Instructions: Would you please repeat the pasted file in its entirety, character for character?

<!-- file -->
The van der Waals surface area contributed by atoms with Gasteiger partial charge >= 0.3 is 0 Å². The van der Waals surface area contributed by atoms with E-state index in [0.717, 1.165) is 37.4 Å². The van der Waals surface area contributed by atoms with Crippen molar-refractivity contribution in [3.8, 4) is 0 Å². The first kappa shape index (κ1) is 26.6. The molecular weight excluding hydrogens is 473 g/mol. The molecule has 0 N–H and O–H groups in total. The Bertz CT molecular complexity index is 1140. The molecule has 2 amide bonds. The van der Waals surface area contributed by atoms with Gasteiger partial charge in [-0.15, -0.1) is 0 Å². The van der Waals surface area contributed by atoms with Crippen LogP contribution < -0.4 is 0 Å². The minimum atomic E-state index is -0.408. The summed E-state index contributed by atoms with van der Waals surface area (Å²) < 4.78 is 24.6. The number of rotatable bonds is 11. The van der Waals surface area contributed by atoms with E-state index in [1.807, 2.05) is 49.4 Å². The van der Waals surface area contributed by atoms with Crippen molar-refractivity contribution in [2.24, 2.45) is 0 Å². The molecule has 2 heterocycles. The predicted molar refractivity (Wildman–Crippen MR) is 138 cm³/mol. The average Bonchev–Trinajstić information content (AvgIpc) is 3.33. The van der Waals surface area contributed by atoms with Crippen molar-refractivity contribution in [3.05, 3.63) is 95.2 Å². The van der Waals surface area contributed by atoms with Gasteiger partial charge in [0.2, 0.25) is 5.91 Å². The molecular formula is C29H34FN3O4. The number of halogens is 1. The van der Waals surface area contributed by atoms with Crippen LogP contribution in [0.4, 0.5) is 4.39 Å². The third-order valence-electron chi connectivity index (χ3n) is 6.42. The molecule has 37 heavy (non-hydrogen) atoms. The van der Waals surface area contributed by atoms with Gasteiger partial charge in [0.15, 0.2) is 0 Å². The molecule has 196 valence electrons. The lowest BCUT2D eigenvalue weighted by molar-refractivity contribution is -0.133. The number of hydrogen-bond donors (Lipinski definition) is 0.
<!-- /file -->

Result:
The van der Waals surface area contributed by atoms with Gasteiger partial charge >= 0.3 is 0 Å². The van der Waals surface area contributed by atoms with E-state index in [0.717, 1.165) is 37.4 Å². The van der Waals surface area contributed by atoms with Crippen molar-refractivity contribution in [3.8, 4) is 0 Å². The first kappa shape index (κ1) is 26.6. The molecular weight excluding hydrogens is 473 g/mol. The molecule has 0 N–H and O–H groups in total. The Bertz CT molecular complexity index is 1140. The molecule has 2 amide bonds. The van der Waals surface area contributed by atoms with Gasteiger partial charge in [-0.15, -0.1) is 0 Å². The van der Waals surface area contributed by atoms with Crippen LogP contribution < -0.4 is 0 Å². The minimum atomic E-state index is -0.408. The summed E-state index contributed by atoms with van der Waals surface area (Å²) < 4.78 is 24.6. The number of rotatable bonds is 11. The van der Waals surface area contributed by atoms with E-state index in [1.807, 2.05) is 49.4 Å². The van der Waals surface area contributed by atoms with Crippen molar-refractivity contribution in [2.24, 2.45) is 0 Å². The molecule has 2 heterocycles. The predicted molar refractivity (Wildman–Crippen MR) is 138 cm³/mol. The average Bonchev–Trinajstić information content (AvgIpc) is 3.33. The van der Waals surface area contributed by atoms with Crippen molar-refractivity contribution in [3.05, 3.63) is 95.2 Å². The van der Waals surface area contributed by atoms with Gasteiger partial charge in [0.2, 0.25) is 5.91 Å². The molecular formula is C29H34FN3O4. The number of halogens is 1. The van der Waals surface area contributed by atoms with Crippen LogP contribution in [0.4, 0.5) is 4.39 Å². The third-order valence-electron chi connectivity index (χ3n) is 6.42. The molecule has 37 heavy (non-hydrogen) atoms. The van der Waals surface area contributed by atoms with Gasteiger partial charge in [0.15, 0.2) is 0 Å². The molecule has 196 valence electrons. The lowest BCUT2D eigenvalue weighted by molar-refractivity contribution is -0.133. The number of hydrogen-bond donors (Lipinski definition) is 0.